Unlike in his 1984 Monaco debut, when the public in general had no Idea of who he was, by 1988 Ayrton Senna was one of the greatest names in F1. AS the favorite to win, and riding McLaren’s amazing winning streak, he took the pole position on Saturday by posting a time of 1min23s998. While that result wasn’t exactly a surprise, the fact that he had beaten two-time champion Alain Prost – who was also his teammate – by 1s427 surely was.
The Brazilian drove like He was in another dimension – which isn’t just a figure of speech. Senna himself described the practice sessions for the 1988 Monaco GP as an incredible experience that even scared him a little, since it was “way beyond his conscious understanding”.
As soon as the race started, Senna took off, leaving the Frenchman to deal with Gerhard Berger’s and Michele Alboreto’s Ferrari’s, right behind him.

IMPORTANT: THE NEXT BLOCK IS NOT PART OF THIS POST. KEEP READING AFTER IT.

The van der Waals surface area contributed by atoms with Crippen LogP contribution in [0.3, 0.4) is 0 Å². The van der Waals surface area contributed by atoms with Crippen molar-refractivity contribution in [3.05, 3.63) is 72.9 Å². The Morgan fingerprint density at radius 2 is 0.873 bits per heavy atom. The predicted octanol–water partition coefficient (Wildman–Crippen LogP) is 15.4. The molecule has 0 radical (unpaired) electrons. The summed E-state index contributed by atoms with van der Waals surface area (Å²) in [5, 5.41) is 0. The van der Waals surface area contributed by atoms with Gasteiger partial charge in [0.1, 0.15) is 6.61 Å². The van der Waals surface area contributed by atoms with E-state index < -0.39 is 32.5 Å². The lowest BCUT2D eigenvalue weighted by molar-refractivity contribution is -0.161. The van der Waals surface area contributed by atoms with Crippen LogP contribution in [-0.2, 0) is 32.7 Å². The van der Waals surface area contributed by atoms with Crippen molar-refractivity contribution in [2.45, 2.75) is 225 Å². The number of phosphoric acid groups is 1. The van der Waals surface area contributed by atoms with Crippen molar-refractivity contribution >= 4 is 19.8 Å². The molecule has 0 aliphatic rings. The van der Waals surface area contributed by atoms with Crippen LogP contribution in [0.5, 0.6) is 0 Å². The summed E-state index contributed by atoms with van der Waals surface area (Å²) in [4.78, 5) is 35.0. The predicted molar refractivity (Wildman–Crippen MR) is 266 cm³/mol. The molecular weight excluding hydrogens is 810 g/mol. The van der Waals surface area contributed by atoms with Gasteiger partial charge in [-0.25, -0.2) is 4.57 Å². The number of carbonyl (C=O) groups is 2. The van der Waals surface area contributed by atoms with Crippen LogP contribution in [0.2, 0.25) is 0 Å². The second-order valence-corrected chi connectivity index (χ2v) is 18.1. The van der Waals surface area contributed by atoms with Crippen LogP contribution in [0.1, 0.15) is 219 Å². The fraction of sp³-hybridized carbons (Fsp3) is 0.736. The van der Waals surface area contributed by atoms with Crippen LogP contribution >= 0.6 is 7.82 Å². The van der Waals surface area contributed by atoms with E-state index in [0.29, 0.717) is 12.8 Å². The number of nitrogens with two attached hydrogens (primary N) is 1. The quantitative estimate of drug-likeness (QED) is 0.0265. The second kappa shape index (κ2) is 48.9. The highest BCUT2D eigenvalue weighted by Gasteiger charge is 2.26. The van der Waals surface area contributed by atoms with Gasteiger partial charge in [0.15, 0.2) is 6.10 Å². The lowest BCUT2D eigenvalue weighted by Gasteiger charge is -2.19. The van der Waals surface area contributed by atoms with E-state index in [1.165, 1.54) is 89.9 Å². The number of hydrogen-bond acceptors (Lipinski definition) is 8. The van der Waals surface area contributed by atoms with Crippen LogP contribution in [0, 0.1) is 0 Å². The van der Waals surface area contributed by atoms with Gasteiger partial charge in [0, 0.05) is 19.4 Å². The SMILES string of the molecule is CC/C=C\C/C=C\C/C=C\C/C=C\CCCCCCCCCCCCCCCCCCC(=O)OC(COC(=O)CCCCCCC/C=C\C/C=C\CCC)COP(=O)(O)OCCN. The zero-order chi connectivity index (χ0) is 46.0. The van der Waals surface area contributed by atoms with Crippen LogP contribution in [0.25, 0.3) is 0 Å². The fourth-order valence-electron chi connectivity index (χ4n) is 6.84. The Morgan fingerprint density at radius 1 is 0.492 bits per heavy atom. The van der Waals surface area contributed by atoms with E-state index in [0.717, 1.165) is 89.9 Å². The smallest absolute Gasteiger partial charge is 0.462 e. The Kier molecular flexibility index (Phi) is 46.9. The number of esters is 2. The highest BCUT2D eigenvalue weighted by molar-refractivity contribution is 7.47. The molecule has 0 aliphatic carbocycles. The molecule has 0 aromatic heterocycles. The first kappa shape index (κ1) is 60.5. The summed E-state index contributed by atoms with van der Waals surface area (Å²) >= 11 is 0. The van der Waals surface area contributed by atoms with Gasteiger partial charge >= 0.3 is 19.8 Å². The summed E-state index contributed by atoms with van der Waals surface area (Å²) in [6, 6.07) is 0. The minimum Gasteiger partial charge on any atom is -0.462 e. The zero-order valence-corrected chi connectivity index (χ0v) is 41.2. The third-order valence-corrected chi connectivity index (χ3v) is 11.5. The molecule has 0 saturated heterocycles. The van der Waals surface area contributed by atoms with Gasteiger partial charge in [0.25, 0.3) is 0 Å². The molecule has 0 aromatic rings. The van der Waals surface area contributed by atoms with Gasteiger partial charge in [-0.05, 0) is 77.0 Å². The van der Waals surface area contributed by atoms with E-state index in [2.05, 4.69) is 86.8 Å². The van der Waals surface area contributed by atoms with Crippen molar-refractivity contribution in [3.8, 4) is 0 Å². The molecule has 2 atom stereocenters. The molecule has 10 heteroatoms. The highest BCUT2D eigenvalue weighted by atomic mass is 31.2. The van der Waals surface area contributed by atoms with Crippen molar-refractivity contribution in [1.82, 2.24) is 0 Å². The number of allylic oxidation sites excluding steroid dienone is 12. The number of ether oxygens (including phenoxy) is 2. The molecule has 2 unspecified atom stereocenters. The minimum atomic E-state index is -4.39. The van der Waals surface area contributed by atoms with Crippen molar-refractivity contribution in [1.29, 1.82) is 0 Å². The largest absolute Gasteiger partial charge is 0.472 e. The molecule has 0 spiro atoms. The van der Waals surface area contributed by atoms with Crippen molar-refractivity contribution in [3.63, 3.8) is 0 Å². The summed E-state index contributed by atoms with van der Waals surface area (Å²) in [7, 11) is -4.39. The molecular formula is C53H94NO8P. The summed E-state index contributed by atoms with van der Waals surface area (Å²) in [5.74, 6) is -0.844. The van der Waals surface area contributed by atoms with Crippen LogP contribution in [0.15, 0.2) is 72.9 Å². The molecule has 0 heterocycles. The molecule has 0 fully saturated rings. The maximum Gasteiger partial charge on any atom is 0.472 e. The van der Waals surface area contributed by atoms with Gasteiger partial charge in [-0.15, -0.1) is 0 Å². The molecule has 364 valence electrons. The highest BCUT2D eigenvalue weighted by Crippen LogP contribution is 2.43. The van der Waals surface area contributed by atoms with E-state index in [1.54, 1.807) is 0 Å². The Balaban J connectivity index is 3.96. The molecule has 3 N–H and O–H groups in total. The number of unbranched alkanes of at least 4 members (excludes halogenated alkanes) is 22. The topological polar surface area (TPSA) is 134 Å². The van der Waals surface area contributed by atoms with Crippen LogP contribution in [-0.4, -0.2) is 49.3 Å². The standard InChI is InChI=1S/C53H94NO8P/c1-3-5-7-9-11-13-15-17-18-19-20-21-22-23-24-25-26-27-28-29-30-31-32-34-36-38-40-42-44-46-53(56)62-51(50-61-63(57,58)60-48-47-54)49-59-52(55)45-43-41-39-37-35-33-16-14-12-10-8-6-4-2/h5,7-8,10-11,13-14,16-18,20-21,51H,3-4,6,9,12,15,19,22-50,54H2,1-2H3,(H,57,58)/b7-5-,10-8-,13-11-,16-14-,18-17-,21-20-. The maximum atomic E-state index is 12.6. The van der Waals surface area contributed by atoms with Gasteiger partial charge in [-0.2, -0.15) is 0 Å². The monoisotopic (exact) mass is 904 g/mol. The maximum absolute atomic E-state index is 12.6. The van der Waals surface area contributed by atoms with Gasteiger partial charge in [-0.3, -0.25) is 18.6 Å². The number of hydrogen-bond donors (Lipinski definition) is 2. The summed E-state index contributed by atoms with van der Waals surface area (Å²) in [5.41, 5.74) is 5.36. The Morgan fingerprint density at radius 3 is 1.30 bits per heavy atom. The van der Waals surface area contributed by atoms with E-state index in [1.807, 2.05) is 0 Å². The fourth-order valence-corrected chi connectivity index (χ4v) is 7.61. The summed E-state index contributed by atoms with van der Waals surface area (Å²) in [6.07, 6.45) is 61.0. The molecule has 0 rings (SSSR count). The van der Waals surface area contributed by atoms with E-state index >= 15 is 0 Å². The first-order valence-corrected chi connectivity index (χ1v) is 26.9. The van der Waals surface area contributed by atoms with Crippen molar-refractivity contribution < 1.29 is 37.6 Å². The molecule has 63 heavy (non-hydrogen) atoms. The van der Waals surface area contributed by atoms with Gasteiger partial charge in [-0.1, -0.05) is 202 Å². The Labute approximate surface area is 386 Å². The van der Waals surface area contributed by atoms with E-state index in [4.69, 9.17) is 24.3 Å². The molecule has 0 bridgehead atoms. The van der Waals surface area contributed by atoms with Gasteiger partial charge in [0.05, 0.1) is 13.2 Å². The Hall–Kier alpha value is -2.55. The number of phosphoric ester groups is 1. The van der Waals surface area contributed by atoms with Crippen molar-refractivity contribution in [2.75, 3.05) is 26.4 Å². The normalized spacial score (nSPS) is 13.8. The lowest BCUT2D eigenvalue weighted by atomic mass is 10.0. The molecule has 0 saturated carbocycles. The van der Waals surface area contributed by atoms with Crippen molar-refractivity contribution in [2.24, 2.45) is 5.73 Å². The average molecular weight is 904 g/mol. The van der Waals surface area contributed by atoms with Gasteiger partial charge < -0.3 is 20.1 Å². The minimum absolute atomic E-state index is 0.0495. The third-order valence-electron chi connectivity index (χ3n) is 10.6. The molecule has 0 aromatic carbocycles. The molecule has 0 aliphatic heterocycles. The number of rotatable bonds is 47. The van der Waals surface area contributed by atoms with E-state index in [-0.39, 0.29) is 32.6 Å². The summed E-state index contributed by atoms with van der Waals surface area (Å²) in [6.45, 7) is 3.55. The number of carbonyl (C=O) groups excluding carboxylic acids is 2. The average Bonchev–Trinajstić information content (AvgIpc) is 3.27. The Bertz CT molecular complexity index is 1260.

Senna posted the race’s quickest lap on the 59th lap. And despite the fact that he was 50 seconds ahead of Prost, the Brazilian kept pushing his car to the limit. On the 66th lap, the seemingly impossible ended up happening: Ayrton made a mistake at the tunnel’s entrance and crashed into the guard-rail when the race was his to lose.
Ayrton was visibly upset when He left the car, and didn’t even made it back to the pit boxes. Since he was close to his apartment in Monaco, he went home on foot to clear his head.
After winning the race, Prost also accused Senna of trying to humiliate him. For the Brazilian, however, the costly mistake was when he decided to change his behavior, allowing him to win his first world title by the end of the 1988 season.
So much so that, after the Monaco GP, Senna won seven races, heroically winning the championship at the Japanese GP.